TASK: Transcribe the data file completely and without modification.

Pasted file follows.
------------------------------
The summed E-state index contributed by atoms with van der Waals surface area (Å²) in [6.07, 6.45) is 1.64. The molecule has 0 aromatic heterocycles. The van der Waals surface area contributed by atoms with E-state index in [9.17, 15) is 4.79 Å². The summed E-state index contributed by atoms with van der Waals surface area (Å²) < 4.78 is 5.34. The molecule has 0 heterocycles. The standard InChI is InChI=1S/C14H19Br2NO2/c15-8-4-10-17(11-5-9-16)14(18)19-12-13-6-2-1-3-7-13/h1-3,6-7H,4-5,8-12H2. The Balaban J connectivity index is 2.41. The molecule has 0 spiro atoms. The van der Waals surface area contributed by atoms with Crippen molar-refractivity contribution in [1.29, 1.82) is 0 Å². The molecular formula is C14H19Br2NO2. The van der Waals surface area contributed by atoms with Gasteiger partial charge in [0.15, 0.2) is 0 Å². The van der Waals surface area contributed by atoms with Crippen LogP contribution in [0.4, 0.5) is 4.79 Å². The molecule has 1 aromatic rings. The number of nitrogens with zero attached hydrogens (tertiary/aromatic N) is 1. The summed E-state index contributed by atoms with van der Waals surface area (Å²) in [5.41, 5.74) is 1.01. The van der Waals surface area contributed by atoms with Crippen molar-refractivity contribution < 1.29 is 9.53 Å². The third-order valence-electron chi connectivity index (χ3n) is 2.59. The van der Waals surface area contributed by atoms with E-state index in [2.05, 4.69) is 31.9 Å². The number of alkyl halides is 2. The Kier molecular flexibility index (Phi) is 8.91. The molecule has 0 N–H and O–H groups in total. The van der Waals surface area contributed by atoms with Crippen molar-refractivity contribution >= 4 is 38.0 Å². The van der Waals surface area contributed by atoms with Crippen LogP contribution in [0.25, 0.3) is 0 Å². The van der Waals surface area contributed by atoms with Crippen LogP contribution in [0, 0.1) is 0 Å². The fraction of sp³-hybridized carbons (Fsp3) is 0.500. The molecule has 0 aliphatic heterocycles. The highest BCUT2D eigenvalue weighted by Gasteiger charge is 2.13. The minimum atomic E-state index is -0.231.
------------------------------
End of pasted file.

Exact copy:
The summed E-state index contributed by atoms with van der Waals surface area (Å²) in [6.07, 6.45) is 1.64. The molecule has 0 aromatic heterocycles. The van der Waals surface area contributed by atoms with E-state index in [9.17, 15) is 4.79 Å². The summed E-state index contributed by atoms with van der Waals surface area (Å²) < 4.78 is 5.34. The molecule has 0 heterocycles. The standard InChI is InChI=1S/C14H19Br2NO2/c15-8-4-10-17(11-5-9-16)14(18)19-12-13-6-2-1-3-7-13/h1-3,6-7H,4-5,8-12H2. The Balaban J connectivity index is 2.41. The molecule has 0 spiro atoms. The van der Waals surface area contributed by atoms with Crippen molar-refractivity contribution in [1.29, 1.82) is 0 Å². The molecular formula is C14H19Br2NO2. The van der Waals surface area contributed by atoms with Gasteiger partial charge in [0.15, 0.2) is 0 Å². The van der Waals surface area contributed by atoms with Crippen LogP contribution in [0.4, 0.5) is 4.79 Å². The molecule has 1 aromatic rings. The number of nitrogens with zero attached hydrogens (tertiary/aromatic N) is 1. The summed E-state index contributed by atoms with van der Waals surface area (Å²) in [5.41, 5.74) is 1.01. The van der Waals surface area contributed by atoms with Crippen molar-refractivity contribution < 1.29 is 9.53 Å². The third-order valence-electron chi connectivity index (χ3n) is 2.59. The van der Waals surface area contributed by atoms with E-state index in [2.05, 4.69) is 31.9 Å². The number of alkyl halides is 2. The Kier molecular flexibility index (Phi) is 8.91. The molecule has 0 N–H and O–H groups in total. The van der Waals surface area contributed by atoms with Crippen molar-refractivity contribution >= 4 is 38.0 Å². The van der Waals surface area contributed by atoms with Crippen LogP contribution in [0.25, 0.3) is 0 Å². The van der Waals surface area contributed by atoms with Crippen LogP contribution in [0, 0.1) is 0 Å². The fraction of sp³-hybridized carbons (Fsp3) is 0.500. The molecule has 0 aliphatic heterocycles. The highest BCUT2D eigenvalue weighted by Gasteiger charge is 2.13. The minimum atomic E-state index is -0.231.